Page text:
Central Otago hoar frosts can be spectacular, and being the coldest spot in New Zealand, the Ida Valley is the place to find them.  Sometimes the valley floor is fogged in for days and the cold conditions just encourage the frost to grow and grow, coating everything and turning the landscape into a strange infrared picture where the vegetation is white.

Hoar frost fence

Maniototo Hoar Frost 1

We weren't quite at spectacular as I drove down into the valley the other day, but it was okay.  Again, this being a reconnaissance mission, I was more about documenting potential photo ops than making great pictures. 

Maniototo Hoar Frost 3

One thing I didn't get a shot of was the several marsh harriers I saw perched on fenceposts by the road.  I'd love to get some decent raptor shots one day.

Ida Valley Snow 1

Ida Valley Snow 2

Further down the valley the fog lifted and snow appeared.  It's here in the Maniototo that the artist Grahame Sydney has made his own.  In his book, he's called it a timeless land.  I take the other view, that the works of time are on constant display, that time permeates everything - the long geological time that built and eroded these ranges, and the short day time that creates the changing light and shade.

Not Mr Sydney

It's hard not to look for opportunities to replicate Sydney's work.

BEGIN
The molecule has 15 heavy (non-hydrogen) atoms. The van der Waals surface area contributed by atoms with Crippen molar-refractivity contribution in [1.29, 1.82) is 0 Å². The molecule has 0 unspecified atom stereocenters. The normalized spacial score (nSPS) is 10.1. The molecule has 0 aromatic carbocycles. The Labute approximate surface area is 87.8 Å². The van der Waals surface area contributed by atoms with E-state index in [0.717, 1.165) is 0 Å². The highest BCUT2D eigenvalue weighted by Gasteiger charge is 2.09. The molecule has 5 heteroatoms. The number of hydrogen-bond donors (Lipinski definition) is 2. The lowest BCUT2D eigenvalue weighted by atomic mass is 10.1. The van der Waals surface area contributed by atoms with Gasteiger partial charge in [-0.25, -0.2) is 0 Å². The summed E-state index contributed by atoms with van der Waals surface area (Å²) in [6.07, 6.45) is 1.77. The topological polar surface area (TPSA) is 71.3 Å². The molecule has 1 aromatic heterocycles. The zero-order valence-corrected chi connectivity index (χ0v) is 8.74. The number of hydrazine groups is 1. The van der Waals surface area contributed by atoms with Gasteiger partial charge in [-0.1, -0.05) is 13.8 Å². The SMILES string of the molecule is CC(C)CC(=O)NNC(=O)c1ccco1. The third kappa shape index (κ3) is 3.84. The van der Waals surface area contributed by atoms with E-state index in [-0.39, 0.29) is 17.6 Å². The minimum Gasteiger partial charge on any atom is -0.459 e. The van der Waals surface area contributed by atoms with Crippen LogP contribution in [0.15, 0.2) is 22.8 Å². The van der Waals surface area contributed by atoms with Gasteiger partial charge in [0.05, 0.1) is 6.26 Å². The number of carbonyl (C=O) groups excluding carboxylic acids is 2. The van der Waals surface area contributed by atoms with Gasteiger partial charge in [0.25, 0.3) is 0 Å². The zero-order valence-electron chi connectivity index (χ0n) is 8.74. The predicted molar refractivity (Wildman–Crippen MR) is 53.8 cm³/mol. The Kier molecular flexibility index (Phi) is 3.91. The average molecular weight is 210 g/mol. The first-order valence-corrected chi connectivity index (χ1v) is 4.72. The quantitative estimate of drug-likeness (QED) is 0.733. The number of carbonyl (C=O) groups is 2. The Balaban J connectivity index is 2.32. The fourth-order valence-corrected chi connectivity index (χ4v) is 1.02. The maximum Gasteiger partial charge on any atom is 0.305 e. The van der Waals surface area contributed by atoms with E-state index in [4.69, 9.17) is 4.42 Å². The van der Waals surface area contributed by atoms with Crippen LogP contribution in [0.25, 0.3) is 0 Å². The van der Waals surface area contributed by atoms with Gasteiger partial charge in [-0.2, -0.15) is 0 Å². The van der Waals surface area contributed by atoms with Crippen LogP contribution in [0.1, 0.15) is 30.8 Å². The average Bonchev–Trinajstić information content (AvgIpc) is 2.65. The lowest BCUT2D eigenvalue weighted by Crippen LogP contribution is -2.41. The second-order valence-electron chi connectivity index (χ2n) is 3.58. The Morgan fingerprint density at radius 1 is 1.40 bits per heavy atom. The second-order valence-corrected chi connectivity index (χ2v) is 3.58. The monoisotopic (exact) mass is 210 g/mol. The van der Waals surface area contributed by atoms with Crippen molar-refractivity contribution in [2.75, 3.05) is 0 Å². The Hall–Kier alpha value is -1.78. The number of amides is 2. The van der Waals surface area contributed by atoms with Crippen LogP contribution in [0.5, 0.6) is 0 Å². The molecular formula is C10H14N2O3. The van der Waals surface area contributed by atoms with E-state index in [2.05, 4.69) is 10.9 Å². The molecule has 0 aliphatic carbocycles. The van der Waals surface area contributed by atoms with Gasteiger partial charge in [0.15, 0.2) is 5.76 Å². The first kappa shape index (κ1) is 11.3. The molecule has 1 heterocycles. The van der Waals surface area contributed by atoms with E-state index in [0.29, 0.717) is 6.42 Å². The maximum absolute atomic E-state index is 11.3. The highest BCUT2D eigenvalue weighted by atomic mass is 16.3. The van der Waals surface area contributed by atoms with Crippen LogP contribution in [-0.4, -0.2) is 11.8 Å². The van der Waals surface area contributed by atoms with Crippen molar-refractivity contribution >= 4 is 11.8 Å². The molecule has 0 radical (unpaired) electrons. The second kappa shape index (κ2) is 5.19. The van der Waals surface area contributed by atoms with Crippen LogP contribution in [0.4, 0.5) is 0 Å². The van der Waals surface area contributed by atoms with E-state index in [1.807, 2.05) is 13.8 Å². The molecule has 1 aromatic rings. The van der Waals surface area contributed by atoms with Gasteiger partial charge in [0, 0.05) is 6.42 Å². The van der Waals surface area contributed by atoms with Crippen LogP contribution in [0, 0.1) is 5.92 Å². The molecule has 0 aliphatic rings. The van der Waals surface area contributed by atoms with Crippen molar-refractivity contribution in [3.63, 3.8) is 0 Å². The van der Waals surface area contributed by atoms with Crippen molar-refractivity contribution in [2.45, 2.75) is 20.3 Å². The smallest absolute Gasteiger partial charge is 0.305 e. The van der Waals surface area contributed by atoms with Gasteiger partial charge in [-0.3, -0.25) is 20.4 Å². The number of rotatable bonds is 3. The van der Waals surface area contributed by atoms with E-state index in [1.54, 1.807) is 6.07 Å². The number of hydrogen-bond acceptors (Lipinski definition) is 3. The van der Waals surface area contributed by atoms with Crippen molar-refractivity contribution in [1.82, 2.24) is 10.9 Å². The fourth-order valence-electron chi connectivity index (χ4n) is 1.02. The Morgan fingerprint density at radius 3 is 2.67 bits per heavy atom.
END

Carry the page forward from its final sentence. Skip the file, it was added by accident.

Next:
Looking for Graham Sydney

It's pretty easy to evoke his style here, since much of his Maniototo stuff hangs on the low raking light and folds of the hills.

After Grahame Sydney

Still, I don't just want to replicate his vision of this place I must struggle to find my own.

Snow Blind

Learning about the Manitoto

I think I'm learning to see this place my way.  One thing I'm not thrilled about is the quality of these uploads.  I'm exporting directly from Lightroom 3 to Flickr.  Shots on Flickr often look dull to me, and I don't like the pixelation in these.  Must go under the hood and tweak the settings.  What's the point of a watermark if the images aren't good enough to steal in the first place?

Winter feed near St Bathans

Finally, the blue skies broke through. There was about an hour and a half of sun left and I made my way to my final destination: St Bathans and the Blue Lake.  More on that soon.